Do we still need a teacher

Research output: Contribution to conferencePaperpeer-review


Mobile device usage for language learning continues to grow in step with the recent technological developments in society, and this new mode of delivery has led to methods of learning unknown until very recently. Outcomes of research are currently confirming the predictions of Puentedura (2006) who suggested new technologies would eventually lead to learning opportunities previously impossible.

However, studies are increasingly appearing that not only add learning possibilities to those traditionally found in classroom settings, but that also replace the functions found in the classroom. For instance, task instructions have been given by the technology rather than the teacher (e.g. Grimshaw, 2018), and even formative interaction has been seen to take place between student and device, rather than student and teacher (e.g. Cavus, 2017). Furthermore, several such studies are claiming better learning attainment results through these methods compared with traditional teacher-led ones, in research involving control and experimental groups.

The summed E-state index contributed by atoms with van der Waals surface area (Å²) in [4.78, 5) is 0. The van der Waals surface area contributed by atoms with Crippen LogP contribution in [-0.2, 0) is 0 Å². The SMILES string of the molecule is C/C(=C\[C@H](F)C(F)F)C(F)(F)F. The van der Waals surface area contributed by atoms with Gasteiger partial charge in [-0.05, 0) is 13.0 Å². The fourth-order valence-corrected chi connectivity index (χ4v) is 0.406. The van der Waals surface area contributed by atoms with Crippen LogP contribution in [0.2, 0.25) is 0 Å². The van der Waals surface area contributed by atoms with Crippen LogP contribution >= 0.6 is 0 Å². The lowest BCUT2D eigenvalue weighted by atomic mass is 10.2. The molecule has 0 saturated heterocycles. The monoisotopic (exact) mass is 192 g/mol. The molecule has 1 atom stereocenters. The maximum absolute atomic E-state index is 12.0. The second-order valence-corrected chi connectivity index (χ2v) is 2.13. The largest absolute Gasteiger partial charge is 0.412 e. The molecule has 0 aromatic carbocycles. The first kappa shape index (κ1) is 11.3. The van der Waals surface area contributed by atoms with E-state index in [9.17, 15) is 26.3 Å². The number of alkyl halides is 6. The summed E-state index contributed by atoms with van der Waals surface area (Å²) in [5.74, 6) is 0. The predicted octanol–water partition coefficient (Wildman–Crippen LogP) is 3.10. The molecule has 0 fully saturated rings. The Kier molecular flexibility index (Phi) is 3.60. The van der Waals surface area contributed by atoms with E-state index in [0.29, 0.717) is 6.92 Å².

Research outcomes such as these lead logically to questions: How far has technology evolved already in its ability to replace teacher functions? Can it evolve further still? Ultimately, will we still need a teacher in the future? Are there boundaries beyond which technology cannot usurp the teacher role?

This presentation, therefore, introduces a range of recent research on the topic that incorporates statistical analysis of learning benefits, makes suggestions of what the possibilities are for teaching through technology might be both presently and in the future, and aims to answer the question: do we still need a teacher?
Original languageEnglish
Publication statusAccepted for publication - 24 Aug 2021
EventEUROCALL 2021 - Paris, Paris, France
Duration: 24 Aug 202127 Aug 2021


ConferenceEUROCALL 2021
Internet address


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